Skills Training and Apprenticeships

Benalla students at risk from Labor’s VET cuts

15 October 2015

School-based vocational education and training (VET) in Benalla is in jeopardy as a result of funding cuts by the Andrews Labor Government.

Deputy Leader of The Nationals and Shadow Minister for Training, Skills and Apprenticeships Steph Ryan said workplace learning programs in north east Victoria would fold in December because Daniel Andrews had axed funding for workplace learning coordinators.

Workplace learning coordinators assists students undertaking training at local schools, TAFE’s or registered providers to find work placements each year," Ms Ryan said.

"The Centre community college has run the program across the local government areas of Wangaratta, Benalla, Mansfield, Indigo, Alpine, Wodonga and Towong was a huge success over the past five years.

"Across the Wangaratta and Wodonga region, more than 1000 students each year are assisted with work placements that are crucial to their VET studies, work experience and school based apprenticeships. This ensures students are job-ready and connected with local industries that need skilled workers.

"With the program being discontinued at the end of the year, Benalla has already lost its coordinator and the link to connect students with potential work placements is missing."

Ms Ryan said since Labor came to government youth unemployment across the Hume region, which includes Benalla, has risen at an alarming rate of 6.2 per cent to 19.4 per cent.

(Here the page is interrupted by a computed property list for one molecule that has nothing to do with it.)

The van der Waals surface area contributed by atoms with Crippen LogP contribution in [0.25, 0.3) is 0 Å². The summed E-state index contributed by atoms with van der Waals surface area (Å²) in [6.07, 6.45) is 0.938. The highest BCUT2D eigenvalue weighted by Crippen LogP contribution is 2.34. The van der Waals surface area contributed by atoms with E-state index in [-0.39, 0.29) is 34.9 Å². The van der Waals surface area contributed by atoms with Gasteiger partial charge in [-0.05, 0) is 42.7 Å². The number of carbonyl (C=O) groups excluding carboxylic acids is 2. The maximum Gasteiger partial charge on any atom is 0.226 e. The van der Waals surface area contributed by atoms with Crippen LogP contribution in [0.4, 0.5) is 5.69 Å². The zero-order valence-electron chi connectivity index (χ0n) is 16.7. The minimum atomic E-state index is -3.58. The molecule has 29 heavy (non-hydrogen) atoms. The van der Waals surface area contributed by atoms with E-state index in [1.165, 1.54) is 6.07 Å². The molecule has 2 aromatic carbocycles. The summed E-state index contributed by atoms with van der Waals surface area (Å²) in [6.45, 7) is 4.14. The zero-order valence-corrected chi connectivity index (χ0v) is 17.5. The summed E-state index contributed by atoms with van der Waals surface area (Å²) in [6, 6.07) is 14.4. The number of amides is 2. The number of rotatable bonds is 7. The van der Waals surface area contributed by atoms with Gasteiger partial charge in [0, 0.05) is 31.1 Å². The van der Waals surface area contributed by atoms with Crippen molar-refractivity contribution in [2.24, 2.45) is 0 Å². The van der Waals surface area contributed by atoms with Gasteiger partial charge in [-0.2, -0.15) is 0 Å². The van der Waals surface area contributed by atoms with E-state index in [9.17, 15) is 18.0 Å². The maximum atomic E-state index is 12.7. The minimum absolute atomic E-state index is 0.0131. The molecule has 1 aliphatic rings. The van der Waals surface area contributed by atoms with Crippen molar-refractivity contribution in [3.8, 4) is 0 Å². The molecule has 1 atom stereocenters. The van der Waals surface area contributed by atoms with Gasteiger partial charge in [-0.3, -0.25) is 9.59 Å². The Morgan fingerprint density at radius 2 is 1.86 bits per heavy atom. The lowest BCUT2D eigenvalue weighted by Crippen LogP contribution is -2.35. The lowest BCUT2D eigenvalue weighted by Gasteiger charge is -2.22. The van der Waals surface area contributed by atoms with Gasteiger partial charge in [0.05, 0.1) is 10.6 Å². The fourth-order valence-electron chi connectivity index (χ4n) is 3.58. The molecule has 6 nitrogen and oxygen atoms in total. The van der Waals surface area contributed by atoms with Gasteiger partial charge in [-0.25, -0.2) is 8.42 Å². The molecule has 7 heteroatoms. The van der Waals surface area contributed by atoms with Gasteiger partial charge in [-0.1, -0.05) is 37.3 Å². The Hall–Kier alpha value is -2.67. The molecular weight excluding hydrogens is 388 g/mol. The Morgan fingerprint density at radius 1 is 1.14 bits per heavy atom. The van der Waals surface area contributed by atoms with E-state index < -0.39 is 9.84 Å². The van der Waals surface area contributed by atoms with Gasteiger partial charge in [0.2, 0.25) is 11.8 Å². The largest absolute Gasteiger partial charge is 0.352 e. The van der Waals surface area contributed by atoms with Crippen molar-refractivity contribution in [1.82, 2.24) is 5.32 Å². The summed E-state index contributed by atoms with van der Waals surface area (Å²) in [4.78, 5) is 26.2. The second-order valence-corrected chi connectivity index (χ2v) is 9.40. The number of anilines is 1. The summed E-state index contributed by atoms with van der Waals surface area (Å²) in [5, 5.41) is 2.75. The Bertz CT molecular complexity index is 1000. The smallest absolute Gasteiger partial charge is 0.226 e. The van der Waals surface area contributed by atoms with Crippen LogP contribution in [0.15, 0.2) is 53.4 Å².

"Labor’s decision to axe this practical support just doesn’t make sense when young people in our region are finding it so hard to find work," Ms Ryan said.

"Students who are disadvantaged or at risk will fall through the gaps, particularly disengaged students who may not have as much knowledge about employment or an understanding about the pathways open to them.

Ms Ryan said the Liberal-Nationals Government provided $5.1 million a year to employ these coordinators across the state but Daniel Andrews has refused to continue funding for them.

"The reality is that teachers and employers do not have the time or the resources to pick up the extra work of these coordinators," Ms Ryan said.

An independent evaluation carried out for the Department of Education and Early Childhood Development in 2013 found that the total number of work placements had increased by 37 per cent during the first two years of the program.

The report also indicated that the program was well and truly delivering on its expected outputs and contributing to the achievement of medium term goals including improving recruitment strategies for employers, increasing participation of disadvantaged students and increasing the number of students undertaking further training.

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